In order to provide a higher security, in another embodiment of the present invention, during the first receiving step, after operator receives the first access code for moving the barrier, the operator further receives a signal from the first transmitter to stop the barrier on a mid-travel level, and this barrier position is recorded as a starting point for the learning mode.

Also for security purposes, another embodiment includes that prior to receiving a first transmitter access code by the operator, a barrier is closed while the first transmitter and the learning transmitter are placed between the barrier and the barrier movement operator, for example inside the garage. Then the operator receives the first access code from the first transmitter to open the barrier, and soon after this transmission the operator receives a signal to stop the barrier on a mid-travel level. This barrier position is recorded as a starting point for a learning mode. The rolling type access code from the learning transmitter is stored by the operator only if the duration of the learning mode is within some predetermined time limits.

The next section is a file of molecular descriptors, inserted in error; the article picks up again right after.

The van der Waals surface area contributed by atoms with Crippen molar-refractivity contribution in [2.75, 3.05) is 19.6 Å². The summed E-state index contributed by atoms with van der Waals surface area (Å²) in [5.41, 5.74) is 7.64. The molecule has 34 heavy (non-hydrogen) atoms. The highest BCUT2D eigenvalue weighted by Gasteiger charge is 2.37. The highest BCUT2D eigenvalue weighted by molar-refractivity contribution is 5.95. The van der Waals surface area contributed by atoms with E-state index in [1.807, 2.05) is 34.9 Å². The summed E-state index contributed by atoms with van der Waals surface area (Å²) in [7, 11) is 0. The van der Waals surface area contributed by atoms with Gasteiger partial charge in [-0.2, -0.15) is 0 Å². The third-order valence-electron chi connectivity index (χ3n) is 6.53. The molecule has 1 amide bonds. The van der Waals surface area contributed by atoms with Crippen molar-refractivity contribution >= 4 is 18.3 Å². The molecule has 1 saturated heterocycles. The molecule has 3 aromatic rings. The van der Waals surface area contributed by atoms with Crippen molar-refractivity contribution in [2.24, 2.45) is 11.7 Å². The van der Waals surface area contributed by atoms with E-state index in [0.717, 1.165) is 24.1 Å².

Another embodiment of the method of the present invention includes steps of receiving a first rolling type access code by the operator from a trained transmitter, moving the barrier in response to the access code, setting an auto learn mode for the operator and saving the first rolling type access code in the operator; within a predetermined time limits receiving a new transmitter rolling type access code by the operator, the new transmitter being trained by the trained transmitter to store a representation of the first rolling type access code; and saving the new transmitter rolling type access code in the operator, if both the new transmitter rolling type access code and the first access code saved in the operator have a correlated fixed identification portion, recognizable by the operator, the new transmitter rolling code is next in sequence to the first rolling code saved in the operator, and the duration of the auto learn mode is within predetermined time limits.